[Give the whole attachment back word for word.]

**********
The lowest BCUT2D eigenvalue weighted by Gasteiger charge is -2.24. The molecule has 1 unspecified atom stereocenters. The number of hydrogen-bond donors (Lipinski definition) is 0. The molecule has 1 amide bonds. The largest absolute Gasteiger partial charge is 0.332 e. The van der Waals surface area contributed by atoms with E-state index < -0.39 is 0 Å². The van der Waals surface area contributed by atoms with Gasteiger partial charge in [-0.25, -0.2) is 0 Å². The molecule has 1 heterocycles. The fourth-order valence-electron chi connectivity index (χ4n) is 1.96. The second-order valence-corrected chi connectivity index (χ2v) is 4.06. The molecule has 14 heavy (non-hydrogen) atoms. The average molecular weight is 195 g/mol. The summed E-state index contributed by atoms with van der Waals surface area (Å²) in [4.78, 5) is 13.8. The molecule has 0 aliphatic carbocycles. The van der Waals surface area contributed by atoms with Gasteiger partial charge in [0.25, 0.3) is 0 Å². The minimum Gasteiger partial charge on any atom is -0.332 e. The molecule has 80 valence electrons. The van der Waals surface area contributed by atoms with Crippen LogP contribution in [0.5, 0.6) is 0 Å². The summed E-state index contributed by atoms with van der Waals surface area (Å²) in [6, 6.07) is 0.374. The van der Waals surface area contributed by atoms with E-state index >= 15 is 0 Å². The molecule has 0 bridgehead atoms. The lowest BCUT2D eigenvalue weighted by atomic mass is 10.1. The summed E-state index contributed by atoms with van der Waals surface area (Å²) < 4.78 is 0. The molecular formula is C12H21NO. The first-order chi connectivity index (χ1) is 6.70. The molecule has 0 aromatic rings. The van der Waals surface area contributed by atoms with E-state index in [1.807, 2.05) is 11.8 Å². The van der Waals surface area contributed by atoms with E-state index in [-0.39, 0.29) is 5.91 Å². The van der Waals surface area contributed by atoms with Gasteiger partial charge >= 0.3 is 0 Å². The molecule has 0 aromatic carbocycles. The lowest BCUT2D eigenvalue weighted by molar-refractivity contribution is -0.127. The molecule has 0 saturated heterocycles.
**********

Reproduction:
The lowest BCUT2D eigenvalue weighted by Gasteiger charge is -2.24. The molecule has 1 unspecified atom stereocenters. The number of hydrogen-bond donors (Lipinski definition) is 0. The molecule has 1 amide bonds. The largest absolute Gasteiger partial charge is 0.332 e. The van der Waals surface area contributed by atoms with E-state index < -0.39 is 0 Å². The van der Waals surface area contributed by atoms with Gasteiger partial charge in [-0.25, -0.2) is 0 Å². The molecule has 1 heterocycles. The fourth-order valence-electron chi connectivity index (χ4n) is 1.96. The second-order valence-corrected chi connectivity index (χ2v) is 4.06. The molecule has 14 heavy (non-hydrogen) atoms. The average molecular weight is 195 g/mol. The summed E-state index contributed by atoms with van der Waals surface area (Å²) in [4.78, 5) is 13.8. The molecule has 0 aliphatic carbocycles. The van der Waals surface area contributed by atoms with Gasteiger partial charge in [0.25, 0.3) is 0 Å². The minimum Gasteiger partial charge on any atom is -0.332 e. The molecule has 80 valence electrons. The van der Waals surface area contributed by atoms with Crippen LogP contribution in [0.5, 0.6) is 0 Å². The summed E-state index contributed by atoms with van der Waals surface area (Å²) in [6, 6.07) is 0.374. The van der Waals surface area contributed by atoms with E-state index >= 15 is 0 Å². The molecule has 0 bridgehead atoms. The lowest BCUT2D eigenvalue weighted by atomic mass is 10.1. The summed E-state index contributed by atoms with van der Waals surface area (Å²) < 4.78 is 0. The molecular formula is C12H21NO. The first-order chi connectivity index (χ1) is 6.70. The molecule has 0 aromatic rings. The van der Waals surface area contributed by atoms with E-state index in [1.807, 2.05) is 11.8 Å². The van der Waals surface area contributed by atoms with E-state index in [-0.39, 0.29) is 5.91 Å². The van der Waals surface area contributed by atoms with Gasteiger partial charge >= 0.3 is 0 Å². The molecule has 0 aromatic carbocycles. The lowest BCUT2D eigenvalue weighted by molar-refractivity contribution is -0.127. The molecule has 0 saturated heterocycles.